FILE PHOTO: an employee counts US dollar bills in a currency exchange office in central Cairo, Egypt on March 20, 2019. REUTERS / Mohamed Abd El Ghany / File Photo
NEW YORK (Reuters) – The dollar gained Monday as investors waited for the U.S. fiscal stimulus to mitigate the impact of corporate arrests designed to stop the spread of coronavirus, even after the Federal Reserve took unprecedented steps. to support the loans.
In a series of actions, the Fed has agreed on historic measures that would see it for the first time supporting corporate bond purchases and direct loans to companies, expanding its business assets as necessary to stabilize financial markets and launching a program soon. to get credit for small and medium-sized businesses.
The dollar fell sharply when measures were announced, but gradually turned back as investors looked to the government for stimulus.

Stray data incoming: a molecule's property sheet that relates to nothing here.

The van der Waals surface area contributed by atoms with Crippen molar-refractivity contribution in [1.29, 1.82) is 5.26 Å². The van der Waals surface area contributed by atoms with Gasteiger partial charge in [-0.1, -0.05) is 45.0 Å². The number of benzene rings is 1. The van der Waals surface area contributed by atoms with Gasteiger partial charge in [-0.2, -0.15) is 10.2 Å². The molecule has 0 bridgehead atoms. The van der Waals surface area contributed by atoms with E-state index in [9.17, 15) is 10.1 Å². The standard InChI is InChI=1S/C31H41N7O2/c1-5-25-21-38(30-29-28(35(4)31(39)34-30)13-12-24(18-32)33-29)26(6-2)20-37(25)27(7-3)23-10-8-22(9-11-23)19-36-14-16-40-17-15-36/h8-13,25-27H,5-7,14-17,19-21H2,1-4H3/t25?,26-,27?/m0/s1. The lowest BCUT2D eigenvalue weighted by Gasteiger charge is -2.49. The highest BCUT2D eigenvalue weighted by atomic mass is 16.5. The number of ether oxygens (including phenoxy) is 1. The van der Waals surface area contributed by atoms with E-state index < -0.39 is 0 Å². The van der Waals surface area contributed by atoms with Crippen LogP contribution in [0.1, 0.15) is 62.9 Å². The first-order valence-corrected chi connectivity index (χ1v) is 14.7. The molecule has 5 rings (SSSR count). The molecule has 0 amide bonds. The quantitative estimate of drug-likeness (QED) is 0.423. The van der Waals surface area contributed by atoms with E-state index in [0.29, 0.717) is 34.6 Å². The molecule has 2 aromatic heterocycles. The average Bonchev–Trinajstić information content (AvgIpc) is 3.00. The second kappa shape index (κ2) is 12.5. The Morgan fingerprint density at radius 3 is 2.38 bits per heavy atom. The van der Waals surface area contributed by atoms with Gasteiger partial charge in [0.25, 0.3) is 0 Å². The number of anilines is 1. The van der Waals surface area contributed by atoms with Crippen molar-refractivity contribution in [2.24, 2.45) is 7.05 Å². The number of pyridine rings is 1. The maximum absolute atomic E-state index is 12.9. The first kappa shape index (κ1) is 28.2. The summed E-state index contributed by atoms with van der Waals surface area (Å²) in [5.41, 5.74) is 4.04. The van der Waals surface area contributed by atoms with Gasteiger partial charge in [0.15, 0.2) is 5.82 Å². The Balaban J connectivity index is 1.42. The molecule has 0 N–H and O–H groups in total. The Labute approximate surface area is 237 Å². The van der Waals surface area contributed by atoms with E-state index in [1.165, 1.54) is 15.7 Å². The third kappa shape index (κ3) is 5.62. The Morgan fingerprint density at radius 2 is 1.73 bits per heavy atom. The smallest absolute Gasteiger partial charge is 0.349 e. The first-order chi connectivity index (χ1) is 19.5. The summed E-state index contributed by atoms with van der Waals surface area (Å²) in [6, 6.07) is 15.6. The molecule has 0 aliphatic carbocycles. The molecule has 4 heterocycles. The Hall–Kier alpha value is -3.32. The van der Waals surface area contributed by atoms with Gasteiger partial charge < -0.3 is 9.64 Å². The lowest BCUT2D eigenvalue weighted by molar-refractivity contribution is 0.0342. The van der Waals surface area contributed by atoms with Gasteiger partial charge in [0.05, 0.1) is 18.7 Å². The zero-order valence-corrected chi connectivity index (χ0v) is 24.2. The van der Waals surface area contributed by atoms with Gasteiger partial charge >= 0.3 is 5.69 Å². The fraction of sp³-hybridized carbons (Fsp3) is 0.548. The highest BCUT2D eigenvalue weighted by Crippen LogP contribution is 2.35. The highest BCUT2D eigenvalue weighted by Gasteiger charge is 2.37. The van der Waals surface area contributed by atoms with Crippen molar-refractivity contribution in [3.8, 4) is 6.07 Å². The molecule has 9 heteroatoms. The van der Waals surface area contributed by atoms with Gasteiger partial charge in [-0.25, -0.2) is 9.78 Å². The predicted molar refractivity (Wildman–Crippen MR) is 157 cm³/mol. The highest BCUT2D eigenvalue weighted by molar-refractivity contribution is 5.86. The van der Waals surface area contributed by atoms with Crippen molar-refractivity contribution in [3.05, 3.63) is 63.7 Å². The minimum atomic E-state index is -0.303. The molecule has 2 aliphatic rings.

“The only thing we really need to see is that more tax ammunition will emerge,” said Mazen Issa, senior currency strategist at TD Securities in New York. “You have to think of those who are asked to be socially distant and to stay home from work and not to earn a salary and they are taking their time to make them whole. They must speed up.”
A far-reaching economic stimulus package of coronaviruses failed to advance to the United States Senate on Monday as Democrats said it contained too little money for hospitals and not enough restrictions on a fund to help big businesses.
The dollar index against a peer basket = USD fell to 101.64 on the announcement of new Fed support, before returning to trade at 101.53, up 0.03% on the day.
So far the multiple actions of the central bank have so far not been able to stem the strength of the dollar or compensate for the weakness of the shares.
U.S. currency gains were also fueled by a turnaround in dollar positions among hedge funds to a net short from an overall long bet, according to the latest positioning data. This sparked speculation that the dollar rally could be partly explained by the short hedging of traders.
Graph: World FX rates in 2019 here
Additional reports from Saikat Chatterjee in London; Editing by Marguerita Choy and Tom Brown